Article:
Avian Pox and Birdfeeders

Feeding birds at backyard feeders can have benefits. They bring hours of enjoyment, especially for those who are unable to get outside and observe birds in their natural habitat. Some believe that feeding birds can help survival rates for young as well as overwintering birds.

However, along with any benefits, feeding birds can bring challenges. There can be an ethical question: is it responsible to provide artificial food sources for wild birds and perhaps create dependency? In Squamish we can attract bears and other non-avian wildlife if we don’t manage feeders carefully. Crowding at bird feeders can increase the risks of window strikes and of spreading harmful bacteria and other pathogens.

Look closely at the left foot of this juvenile male House Finch. It has a growth which is not yet preventing him from perching. The growth could be a sign he has avian pox, a highly-communicable disease caused by an avipoxvirus.  Birds are protected where they are covered with feathers, but exposed skin which has been abraded can allow the virus to enter. Growths can appear on any unfeathered areas. Birds can survive as long as they are able to eat and drink and in the meantime, they can spread the virus to other birds.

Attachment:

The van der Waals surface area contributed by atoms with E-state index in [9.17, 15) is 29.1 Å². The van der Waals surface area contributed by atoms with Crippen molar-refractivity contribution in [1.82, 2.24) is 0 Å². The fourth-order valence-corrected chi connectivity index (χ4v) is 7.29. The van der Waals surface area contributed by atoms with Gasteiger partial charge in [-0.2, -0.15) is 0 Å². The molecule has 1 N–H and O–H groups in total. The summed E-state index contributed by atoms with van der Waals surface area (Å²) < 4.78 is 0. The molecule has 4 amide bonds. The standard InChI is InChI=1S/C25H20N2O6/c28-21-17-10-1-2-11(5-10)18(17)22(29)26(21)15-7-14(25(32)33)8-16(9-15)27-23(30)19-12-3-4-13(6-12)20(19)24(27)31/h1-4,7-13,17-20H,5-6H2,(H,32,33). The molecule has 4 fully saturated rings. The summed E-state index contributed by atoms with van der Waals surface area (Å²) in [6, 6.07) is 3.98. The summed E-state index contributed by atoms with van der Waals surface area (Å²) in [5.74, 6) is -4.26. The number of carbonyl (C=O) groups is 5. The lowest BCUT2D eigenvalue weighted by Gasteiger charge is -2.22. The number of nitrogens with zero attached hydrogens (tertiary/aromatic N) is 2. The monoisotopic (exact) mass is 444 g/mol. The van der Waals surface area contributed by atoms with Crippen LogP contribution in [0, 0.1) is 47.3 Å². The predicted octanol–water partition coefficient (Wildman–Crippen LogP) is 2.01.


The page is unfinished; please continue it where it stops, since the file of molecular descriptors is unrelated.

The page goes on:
What can you do to help stop the spread of avian pox? If you see a sick bird or one with a growth:

  • Take down feeders and disinfect them by washing with a solution of 9 parts water with 1 part household bleach.
  • Dispose of seed from the feeders.
  • Disinfect any birdbaths or water sources.
  • Do not refill the feeders or water for at least a week.

And, in general:

  • Clean and disinfect feeders regularly.

For more information, go to the USGS National Wildlife Health Centre  or Cornell’s Feederwatch site.

Photo by Gwen L’Hirondelle: taken near a backyard feeder in Garibaldi Highlands on October 3, 2017.